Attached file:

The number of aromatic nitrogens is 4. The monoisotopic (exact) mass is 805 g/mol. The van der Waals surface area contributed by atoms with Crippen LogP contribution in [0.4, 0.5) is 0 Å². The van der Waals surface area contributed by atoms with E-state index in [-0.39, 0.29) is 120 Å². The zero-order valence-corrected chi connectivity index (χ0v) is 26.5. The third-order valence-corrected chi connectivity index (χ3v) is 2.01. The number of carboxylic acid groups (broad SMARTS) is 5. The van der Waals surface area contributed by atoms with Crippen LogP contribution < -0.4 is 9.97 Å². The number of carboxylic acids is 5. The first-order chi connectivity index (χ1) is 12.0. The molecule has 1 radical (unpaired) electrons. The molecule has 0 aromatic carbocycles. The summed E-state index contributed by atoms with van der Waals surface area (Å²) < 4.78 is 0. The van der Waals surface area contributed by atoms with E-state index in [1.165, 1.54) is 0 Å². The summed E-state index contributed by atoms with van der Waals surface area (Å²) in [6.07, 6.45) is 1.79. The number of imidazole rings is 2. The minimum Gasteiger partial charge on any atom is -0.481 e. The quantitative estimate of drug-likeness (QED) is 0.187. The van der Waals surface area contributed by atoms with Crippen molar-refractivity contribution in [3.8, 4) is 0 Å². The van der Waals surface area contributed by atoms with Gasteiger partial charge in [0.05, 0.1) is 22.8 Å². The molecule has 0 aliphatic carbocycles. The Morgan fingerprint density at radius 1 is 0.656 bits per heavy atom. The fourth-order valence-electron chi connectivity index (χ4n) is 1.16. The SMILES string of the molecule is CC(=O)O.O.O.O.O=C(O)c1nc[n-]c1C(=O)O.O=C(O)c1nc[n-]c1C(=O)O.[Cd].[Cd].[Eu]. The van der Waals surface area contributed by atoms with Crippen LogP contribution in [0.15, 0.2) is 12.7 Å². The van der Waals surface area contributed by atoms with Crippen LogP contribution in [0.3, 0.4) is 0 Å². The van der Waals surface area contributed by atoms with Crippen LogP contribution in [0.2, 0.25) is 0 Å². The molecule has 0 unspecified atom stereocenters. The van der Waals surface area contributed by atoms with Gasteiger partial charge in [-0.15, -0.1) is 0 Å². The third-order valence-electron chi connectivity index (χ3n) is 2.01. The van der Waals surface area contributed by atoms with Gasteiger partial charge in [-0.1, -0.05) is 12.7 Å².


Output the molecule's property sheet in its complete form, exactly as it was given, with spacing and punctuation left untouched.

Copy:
The number of aromatic nitrogens is 4. The monoisotopic (exact) mass is 805 g/mol. The van der Waals surface area contributed by atoms with Crippen LogP contribution in [0.4, 0.5) is 0 Å². The van der Waals surface area contributed by atoms with E-state index in [-0.39, 0.29) is 120 Å². The zero-order valence-corrected chi connectivity index (χ0v) is 26.5. The third-order valence-corrected chi connectivity index (χ3v) is 2.01. The number of carboxylic acid groups (broad SMARTS) is 5. The van der Waals surface area contributed by atoms with Crippen LogP contribution < -0.4 is 9.97 Å². The number of carboxylic acids is 5. The first-order chi connectivity index (χ1) is 12.0. The molecule has 1 radical (unpaired) electrons. The molecule has 0 aromatic carbocycles. The summed E-state index contributed by atoms with van der Waals surface area (Å²) < 4.78 is 0. The van der Waals surface area contributed by atoms with E-state index in [1.165, 1.54) is 0 Å². The summed E-state index contributed by atoms with van der Waals surface area (Å²) in [6.07, 6.45) is 1.79. The number of imidazole rings is 2. The minimum Gasteiger partial charge on any atom is -0.481 e. The quantitative estimate of drug-likeness (QED) is 0.187. The van der Waals surface area contributed by atoms with Crippen molar-refractivity contribution in [3.8, 4) is 0 Å². The van der Waals surface area contributed by atoms with Gasteiger partial charge in [0.05, 0.1) is 22.8 Å². The molecule has 0 aliphatic carbocycles. The Morgan fingerprint density at radius 1 is 0.656 bits per heavy atom. The fourth-order valence-electron chi connectivity index (χ4n) is 1.16. The SMILES string of the molecule is CC(=O)O.O.O.O.O=C(O)c1nc[n-]c1C(=O)O.O=C(O)c1nc[n-]c1C(=O)O.[Cd].[Cd].[Eu]. The van der Waals surface area contributed by atoms with Crippen LogP contribution in [0.15, 0.2) is 12.7 Å². The van der Waals surface area contributed by atoms with Crippen LogP contribution in [0.3, 0.4) is 0 Å². The van der Waals surface area contributed by atoms with Crippen LogP contribution in [0.2, 0.25) is 0 Å². The molecule has 0 unspecified atom stereocenters. The van der Waals surface area contributed by atoms with Gasteiger partial charge in [-0.15, -0.1) is 0 Å². The third-order valence-electron chi connectivity index (χ3n) is 2.01. The van der Waals surface area contributed by atoms with Gasteiger partial charge in [-0.1, -0.05) is 12.7 Å².